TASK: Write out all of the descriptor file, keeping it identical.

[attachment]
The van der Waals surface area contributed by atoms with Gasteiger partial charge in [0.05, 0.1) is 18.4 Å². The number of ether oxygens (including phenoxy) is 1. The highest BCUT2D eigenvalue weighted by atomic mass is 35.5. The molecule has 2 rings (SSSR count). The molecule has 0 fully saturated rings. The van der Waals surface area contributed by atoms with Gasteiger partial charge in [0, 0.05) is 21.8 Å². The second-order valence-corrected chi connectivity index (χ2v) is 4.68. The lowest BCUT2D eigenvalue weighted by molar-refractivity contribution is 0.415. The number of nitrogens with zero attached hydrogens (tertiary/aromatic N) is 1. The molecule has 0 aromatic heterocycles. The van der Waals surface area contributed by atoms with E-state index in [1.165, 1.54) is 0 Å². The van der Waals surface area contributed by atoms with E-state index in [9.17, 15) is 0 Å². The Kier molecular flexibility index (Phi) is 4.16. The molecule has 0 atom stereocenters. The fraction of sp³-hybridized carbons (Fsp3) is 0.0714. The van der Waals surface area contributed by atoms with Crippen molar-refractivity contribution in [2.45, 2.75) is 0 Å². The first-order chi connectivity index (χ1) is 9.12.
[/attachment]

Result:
The van der Waals surface area contributed by atoms with Gasteiger partial charge in [0.05, 0.1) is 18.4 Å². The number of ether oxygens (including phenoxy) is 1. The highest BCUT2D eigenvalue weighted by atomic mass is 35.5. The molecule has 2 rings (SSSR count). The molecule has 0 fully saturated rings. The van der Waals surface area contributed by atoms with Gasteiger partial charge in [0, 0.05) is 21.8 Å². The second-order valence-corrected chi connectivity index (χ2v) is 4.68. The lowest BCUT2D eigenvalue weighted by molar-refractivity contribution is 0.415. The number of nitrogens with zero attached hydrogens (tertiary/aromatic N) is 1. The molecule has 0 aromatic heterocycles. The van der Waals surface area contributed by atoms with E-state index in [1.165, 1.54) is 0 Å². The van der Waals surface area contributed by atoms with E-state index in [9.17, 15) is 0 Å². The Kier molecular flexibility index (Phi) is 4.16. The molecule has 0 atom stereocenters. The fraction of sp³-hybridized carbons (Fsp3) is 0.0714. The van der Waals surface area contributed by atoms with Crippen molar-refractivity contribution in [2.45, 2.75) is 0 Å². The first-order chi connectivity index (χ1) is 9.12.